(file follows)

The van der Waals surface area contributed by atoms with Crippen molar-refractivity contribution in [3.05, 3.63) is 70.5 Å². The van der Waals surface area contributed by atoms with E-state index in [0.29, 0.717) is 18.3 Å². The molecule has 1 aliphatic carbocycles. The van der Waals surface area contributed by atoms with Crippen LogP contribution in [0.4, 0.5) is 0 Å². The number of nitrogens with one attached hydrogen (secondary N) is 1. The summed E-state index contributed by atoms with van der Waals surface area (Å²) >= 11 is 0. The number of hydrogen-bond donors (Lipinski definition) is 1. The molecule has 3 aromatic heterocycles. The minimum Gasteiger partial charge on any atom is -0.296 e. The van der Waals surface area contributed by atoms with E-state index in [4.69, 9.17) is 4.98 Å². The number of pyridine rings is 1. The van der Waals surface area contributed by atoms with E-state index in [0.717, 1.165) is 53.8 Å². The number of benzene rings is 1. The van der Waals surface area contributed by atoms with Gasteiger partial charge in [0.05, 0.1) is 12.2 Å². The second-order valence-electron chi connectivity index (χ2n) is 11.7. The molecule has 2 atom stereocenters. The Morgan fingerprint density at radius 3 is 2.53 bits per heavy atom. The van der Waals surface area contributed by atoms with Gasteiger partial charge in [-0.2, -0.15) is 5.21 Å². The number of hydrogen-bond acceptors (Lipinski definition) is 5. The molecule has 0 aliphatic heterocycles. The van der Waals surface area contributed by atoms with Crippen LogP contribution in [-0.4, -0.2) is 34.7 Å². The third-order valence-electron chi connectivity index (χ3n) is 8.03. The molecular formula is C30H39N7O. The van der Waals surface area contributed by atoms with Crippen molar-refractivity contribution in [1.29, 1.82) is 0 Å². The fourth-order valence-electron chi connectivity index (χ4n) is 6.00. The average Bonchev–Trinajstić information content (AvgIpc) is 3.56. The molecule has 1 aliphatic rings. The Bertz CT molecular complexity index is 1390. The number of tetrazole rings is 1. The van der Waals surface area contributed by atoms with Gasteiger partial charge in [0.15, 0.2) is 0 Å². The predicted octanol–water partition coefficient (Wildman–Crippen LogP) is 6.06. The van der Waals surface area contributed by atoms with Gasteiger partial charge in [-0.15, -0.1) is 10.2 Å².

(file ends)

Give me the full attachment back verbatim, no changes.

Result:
The van der Waals surface area contributed by atoms with Crippen molar-refractivity contribution in [3.05, 3.63) is 70.5 Å². The van der Waals surface area contributed by atoms with E-state index in [0.29, 0.717) is 18.3 Å². The molecule has 1 aliphatic carbocycles. The van der Waals surface area contributed by atoms with Crippen LogP contribution in [0.4, 0.5) is 0 Å². The number of nitrogens with one attached hydrogen (secondary N) is 1. The summed E-state index contributed by atoms with van der Waals surface area (Å²) >= 11 is 0. The number of hydrogen-bond donors (Lipinski definition) is 1. The molecule has 3 aromatic heterocycles. The minimum Gasteiger partial charge on any atom is -0.296 e. The van der Waals surface area contributed by atoms with E-state index in [4.69, 9.17) is 4.98 Å². The number of pyridine rings is 1. The van der Waals surface area contributed by atoms with E-state index in [0.717, 1.165) is 53.8 Å². The number of benzene rings is 1. The van der Waals surface area contributed by atoms with Gasteiger partial charge in [0.05, 0.1) is 12.2 Å². The second-order valence-electron chi connectivity index (χ2n) is 11.7. The molecule has 2 atom stereocenters. The Morgan fingerprint density at radius 3 is 2.53 bits per heavy atom. The van der Waals surface area contributed by atoms with Gasteiger partial charge in [-0.2, -0.15) is 5.21 Å². The number of hydrogen-bond acceptors (Lipinski definition) is 5. The molecule has 0 aliphatic heterocycles. The van der Waals surface area contributed by atoms with Crippen LogP contribution in [-0.4, -0.2) is 34.7 Å². The third-order valence-electron chi connectivity index (χ3n) is 8.03. The molecular formula is C30H39N7O. The van der Waals surface area contributed by atoms with Crippen molar-refractivity contribution in [1.29, 1.82) is 0 Å². The fourth-order valence-electron chi connectivity index (χ4n) is 6.00. The average Bonchev–Trinajstić information content (AvgIpc) is 3.56. The molecule has 1 aliphatic rings. The Bertz CT molecular complexity index is 1390. The number of tetrazole rings is 1. The van der Waals surface area contributed by atoms with Gasteiger partial charge in [0.15, 0.2) is 0 Å². The predicted octanol–water partition coefficient (Wildman–Crippen LogP) is 6.06. The van der Waals surface area contributed by atoms with Gasteiger partial charge in [-0.15, -0.1) is 10.2 Å².